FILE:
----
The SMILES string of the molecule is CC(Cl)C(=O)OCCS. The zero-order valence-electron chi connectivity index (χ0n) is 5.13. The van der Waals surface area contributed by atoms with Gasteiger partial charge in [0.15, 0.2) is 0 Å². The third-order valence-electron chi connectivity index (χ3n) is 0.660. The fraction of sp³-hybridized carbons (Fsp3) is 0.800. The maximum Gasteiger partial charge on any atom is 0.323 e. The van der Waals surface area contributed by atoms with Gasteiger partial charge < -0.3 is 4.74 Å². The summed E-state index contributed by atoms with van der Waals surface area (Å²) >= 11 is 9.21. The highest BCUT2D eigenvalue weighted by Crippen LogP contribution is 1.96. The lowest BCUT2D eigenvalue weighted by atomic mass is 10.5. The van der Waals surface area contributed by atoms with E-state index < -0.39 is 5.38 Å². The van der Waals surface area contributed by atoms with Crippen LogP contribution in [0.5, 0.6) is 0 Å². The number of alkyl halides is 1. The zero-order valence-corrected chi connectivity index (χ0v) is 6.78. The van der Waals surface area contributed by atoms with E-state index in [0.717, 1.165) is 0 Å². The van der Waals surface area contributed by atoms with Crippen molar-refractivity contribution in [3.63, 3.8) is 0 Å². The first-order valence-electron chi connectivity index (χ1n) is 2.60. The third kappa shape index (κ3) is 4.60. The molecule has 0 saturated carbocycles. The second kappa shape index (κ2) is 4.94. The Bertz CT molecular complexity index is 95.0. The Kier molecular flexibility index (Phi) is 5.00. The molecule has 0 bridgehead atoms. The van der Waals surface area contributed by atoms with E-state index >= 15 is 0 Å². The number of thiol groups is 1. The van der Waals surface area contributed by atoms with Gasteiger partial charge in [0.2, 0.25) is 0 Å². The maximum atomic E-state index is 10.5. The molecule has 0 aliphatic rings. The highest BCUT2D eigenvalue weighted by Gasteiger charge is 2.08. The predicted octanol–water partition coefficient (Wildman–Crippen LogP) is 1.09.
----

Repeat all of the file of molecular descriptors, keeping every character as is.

The SMILES string of the molecule is CC(Cl)C(=O)OCCS. The zero-order valence-electron chi connectivity index (χ0n) is 5.13. The van der Waals surface area contributed by atoms with Gasteiger partial charge in [0.15, 0.2) is 0 Å². The third-order valence-electron chi connectivity index (χ3n) is 0.660. The fraction of sp³-hybridized carbons (Fsp3) is 0.800. The maximum Gasteiger partial charge on any atom is 0.323 e. The van der Waals surface area contributed by atoms with Gasteiger partial charge < -0.3 is 4.74 Å². The summed E-state index contributed by atoms with van der Waals surface area (Å²) >= 11 is 9.21. The highest BCUT2D eigenvalue weighted by Crippen LogP contribution is 1.96. The lowest BCUT2D eigenvalue weighted by atomic mass is 10.5. The van der Waals surface area contributed by atoms with E-state index < -0.39 is 5.38 Å². The van der Waals surface area contributed by atoms with Crippen LogP contribution in [0.5, 0.6) is 0 Å². The number of alkyl halides is 1. The zero-order valence-corrected chi connectivity index (χ0v) is 6.78. The van der Waals surface area contributed by atoms with E-state index in [0.717, 1.165) is 0 Å². The van der Waals surface area contributed by atoms with Crippen molar-refractivity contribution in [3.63, 3.8) is 0 Å². The first-order valence-electron chi connectivity index (χ1n) is 2.60. The third kappa shape index (κ3) is 4.60. The molecule has 0 saturated carbocycles. The second kappa shape index (κ2) is 4.94. The Bertz CT molecular complexity index is 95.0. The Kier molecular flexibility index (Phi) is 5.00. The molecule has 0 bridgehead atoms. The van der Waals surface area contributed by atoms with E-state index >= 15 is 0 Å². The number of thiol groups is 1. The van der Waals surface area contributed by atoms with Gasteiger partial charge in [0.2, 0.25) is 0 Å². The maximum atomic E-state index is 10.5. The molecule has 0 aliphatic rings. The highest BCUT2D eigenvalue weighted by Gasteiger charge is 2.08. The predicted octanol–water partition coefficient (Wildman–Crippen LogP) is 1.09.